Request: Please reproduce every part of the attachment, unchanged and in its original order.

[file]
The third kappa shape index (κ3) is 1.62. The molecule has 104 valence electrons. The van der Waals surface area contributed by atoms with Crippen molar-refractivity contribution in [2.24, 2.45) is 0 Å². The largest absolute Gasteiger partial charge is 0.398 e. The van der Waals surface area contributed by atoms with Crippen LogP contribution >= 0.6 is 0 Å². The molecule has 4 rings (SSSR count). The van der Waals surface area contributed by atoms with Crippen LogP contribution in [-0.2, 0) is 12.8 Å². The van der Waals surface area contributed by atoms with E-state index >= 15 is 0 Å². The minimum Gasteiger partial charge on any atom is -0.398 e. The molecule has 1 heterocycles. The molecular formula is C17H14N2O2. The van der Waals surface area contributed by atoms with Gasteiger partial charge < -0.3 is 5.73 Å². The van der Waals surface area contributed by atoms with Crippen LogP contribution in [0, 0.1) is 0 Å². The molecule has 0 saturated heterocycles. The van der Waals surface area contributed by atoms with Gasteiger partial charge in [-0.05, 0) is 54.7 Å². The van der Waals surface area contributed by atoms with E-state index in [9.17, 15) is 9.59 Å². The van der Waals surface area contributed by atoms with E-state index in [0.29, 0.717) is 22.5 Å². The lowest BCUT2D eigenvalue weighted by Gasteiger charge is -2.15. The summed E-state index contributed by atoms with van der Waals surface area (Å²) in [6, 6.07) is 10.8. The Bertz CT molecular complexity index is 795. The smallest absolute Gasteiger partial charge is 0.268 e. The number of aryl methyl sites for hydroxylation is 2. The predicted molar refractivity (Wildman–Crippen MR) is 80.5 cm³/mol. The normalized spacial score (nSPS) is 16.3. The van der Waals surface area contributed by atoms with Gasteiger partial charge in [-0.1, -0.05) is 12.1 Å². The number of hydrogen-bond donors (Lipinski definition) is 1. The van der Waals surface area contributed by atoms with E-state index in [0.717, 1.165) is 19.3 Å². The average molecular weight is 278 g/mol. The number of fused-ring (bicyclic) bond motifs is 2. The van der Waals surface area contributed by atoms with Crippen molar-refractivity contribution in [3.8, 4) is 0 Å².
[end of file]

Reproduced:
The third kappa shape index (κ3) is 1.62. The molecule has 104 valence electrons. The van der Waals surface area contributed by atoms with Crippen molar-refractivity contribution in [2.24, 2.45) is 0 Å². The largest absolute Gasteiger partial charge is 0.398 e. The van der Waals surface area contributed by atoms with Crippen LogP contribution >= 0.6 is 0 Å². The molecule has 4 rings (SSSR count). The van der Waals surface area contributed by atoms with Crippen LogP contribution in [-0.2, 0) is 12.8 Å². The van der Waals surface area contributed by atoms with E-state index >= 15 is 0 Å². The minimum Gasteiger partial charge on any atom is -0.398 e. The molecule has 1 heterocycles. The molecular formula is C17H14N2O2. The van der Waals surface area contributed by atoms with Gasteiger partial charge < -0.3 is 5.73 Å². The van der Waals surface area contributed by atoms with Crippen LogP contribution in [0, 0.1) is 0 Å². The molecule has 0 saturated heterocycles. The van der Waals surface area contributed by atoms with Gasteiger partial charge in [-0.05, 0) is 54.7 Å². The van der Waals surface area contributed by atoms with E-state index in [9.17, 15) is 9.59 Å². The van der Waals surface area contributed by atoms with E-state index in [0.29, 0.717) is 22.5 Å². The lowest BCUT2D eigenvalue weighted by Gasteiger charge is -2.15. The summed E-state index contributed by atoms with van der Waals surface area (Å²) in [6, 6.07) is 10.8. The Bertz CT molecular complexity index is 795. The smallest absolute Gasteiger partial charge is 0.268 e. The number of aryl methyl sites for hydroxylation is 2. The predicted molar refractivity (Wildman–Crippen MR) is 80.5 cm³/mol. The normalized spacial score (nSPS) is 16.3. The van der Waals surface area contributed by atoms with Gasteiger partial charge in [-0.1, -0.05) is 12.1 Å². The number of hydrogen-bond donors (Lipinski definition) is 1. The van der Waals surface area contributed by atoms with E-state index in [0.717, 1.165) is 19.3 Å². The average molecular weight is 278 g/mol. The number of fused-ring (bicyclic) bond motifs is 2. The van der Waals surface area contributed by atoms with Crippen molar-refractivity contribution in [3.8, 4) is 0 Å².